How To Make The Best Decision You’ve Never Made

                                                                                  BLP0001456 - Man holding a stop sign

Leaders like movement.  They have a bias towards action.  The chief characteristic for those in leadership is that by definition they are taking people somewhere.  Therefore, conflicting feelings spring forth in us as times arise when the best decision is to do nothing at all or just say “No”.  Leaders frequently struggle with signs that say STOP, Yield, or Do Not Enter. 

John Heyman of recently looked at the top 20 decisions in baseball over the last year. As you break down his list, it is interesting that the most common trend was six of the decisions were to stand pat or make no decision at all.  Those decisions were:

  1. The San Diego Padres’ decision not to trade Adrian Gonzalez and Heath Bell.
  2. The AL West leading Texas Rangers’ decision not to fire manager Ron Washington.
  3. The Detroit Tiger’s decision to keep Magglio Ordonez in line-up and let him achieve his incentive bonuses.
  4. The New York Mets’ decision to retain manager Jerry Manuel.
  5. New York Yankees pitcher Andy Pettitte’s decision to continue playing.
  6. The Atlanta Braves’ decision to re-sign pitcher Tim Hudson. 

It’s been said many times in sports that often the best trades are the ones not made“I’ll have the usual” is what these teams said.  The following are some guidelines that I use to say “No” or not to make a decision at all when it comes to personal decisions.

  1. My wife feels uncomfortable about the decision or we are not in agreement.  God gives our wives a sixth sense about decision-making and I have learned the hard way the results of not listening to her protective counsel.
  2. The option does not allow my family to thrive.  If the decision benefits me but forces my family to regress educationally, relationally, or spiritually, then we decline the opportunity.  The only leadership model that is lasting is that of a servant leader.  If the decision is made for selfish reasons or does not serve them well, we must decline. See The Greatest Leadership Role for more insights.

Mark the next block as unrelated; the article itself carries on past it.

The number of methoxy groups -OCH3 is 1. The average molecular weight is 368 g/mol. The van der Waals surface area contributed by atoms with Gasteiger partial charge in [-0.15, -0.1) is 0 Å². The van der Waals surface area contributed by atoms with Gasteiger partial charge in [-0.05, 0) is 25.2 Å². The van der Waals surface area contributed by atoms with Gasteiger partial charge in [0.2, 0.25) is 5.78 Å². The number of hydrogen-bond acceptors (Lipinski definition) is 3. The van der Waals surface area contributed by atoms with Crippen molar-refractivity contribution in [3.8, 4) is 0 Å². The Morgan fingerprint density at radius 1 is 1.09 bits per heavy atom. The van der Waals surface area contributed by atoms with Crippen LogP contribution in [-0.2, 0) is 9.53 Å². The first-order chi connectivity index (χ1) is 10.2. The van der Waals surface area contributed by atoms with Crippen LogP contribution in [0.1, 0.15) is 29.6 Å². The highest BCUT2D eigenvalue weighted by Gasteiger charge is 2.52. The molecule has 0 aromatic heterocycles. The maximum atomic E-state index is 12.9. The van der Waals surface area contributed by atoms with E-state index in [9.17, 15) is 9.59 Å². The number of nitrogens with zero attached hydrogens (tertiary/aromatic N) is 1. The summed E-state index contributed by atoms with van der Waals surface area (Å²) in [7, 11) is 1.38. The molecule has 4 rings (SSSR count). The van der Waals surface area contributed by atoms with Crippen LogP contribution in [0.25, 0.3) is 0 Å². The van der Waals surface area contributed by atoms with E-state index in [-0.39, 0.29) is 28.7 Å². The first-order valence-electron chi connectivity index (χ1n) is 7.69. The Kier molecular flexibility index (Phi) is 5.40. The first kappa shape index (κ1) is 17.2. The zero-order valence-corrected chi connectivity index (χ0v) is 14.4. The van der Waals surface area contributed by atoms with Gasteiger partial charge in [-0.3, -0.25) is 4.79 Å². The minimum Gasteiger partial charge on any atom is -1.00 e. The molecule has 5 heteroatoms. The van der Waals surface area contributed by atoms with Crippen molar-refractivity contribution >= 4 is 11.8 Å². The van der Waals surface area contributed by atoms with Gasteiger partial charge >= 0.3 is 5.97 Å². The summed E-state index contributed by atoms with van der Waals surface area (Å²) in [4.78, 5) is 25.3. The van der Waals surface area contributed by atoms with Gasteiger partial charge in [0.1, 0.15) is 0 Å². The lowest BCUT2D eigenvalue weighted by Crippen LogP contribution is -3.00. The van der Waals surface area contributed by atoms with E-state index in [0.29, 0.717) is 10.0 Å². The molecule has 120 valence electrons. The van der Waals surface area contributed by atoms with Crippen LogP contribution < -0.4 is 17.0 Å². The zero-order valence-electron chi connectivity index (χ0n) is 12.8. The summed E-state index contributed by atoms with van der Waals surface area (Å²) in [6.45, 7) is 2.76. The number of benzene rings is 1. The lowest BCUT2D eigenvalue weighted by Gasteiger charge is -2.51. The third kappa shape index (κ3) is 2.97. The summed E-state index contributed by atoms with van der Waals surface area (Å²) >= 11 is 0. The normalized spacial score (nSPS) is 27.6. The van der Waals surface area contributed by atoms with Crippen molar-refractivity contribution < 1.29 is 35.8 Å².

3. What Does The Bible Say.  What does God say about what I’m facing?  Here’s what I know – Jesus Christ knows me better than I know myself and wants the best for me.  
  4. Does It Align With My Core Values.  This is very closely tied to the Bible.  If the options we are considering don’t line up if who we are as a family and what we are trying to accomplish collectively, we decline.  See Lies Men Believe for additional thoughts.
  5. Does It Make Financial sense.  Whether it is purchasing a home, going into debt or not, or making a career choice, good decisions can be made using a logical foundation.  Quick note, the best book on money ever written is the Bible.  It is packed full of sound guidelines.  Also, the best financial coaches I know are Joe Sangl and the team at I Was Broke. Now I’m Not.  Check them out.

Let’s take some lessons from Major League Baseball and make some great decisions by making no decisions at all.  What are some of the best decisions you never made?


About Brian Dodd on Leadership

I am a church stewardship and leadership consultant for INJOY Stewardship Solutions. This blog combines my personal passions of church, sports, pop culture and family into a single leadership resource. I trust your time on this site will create conversations and add value to your life.


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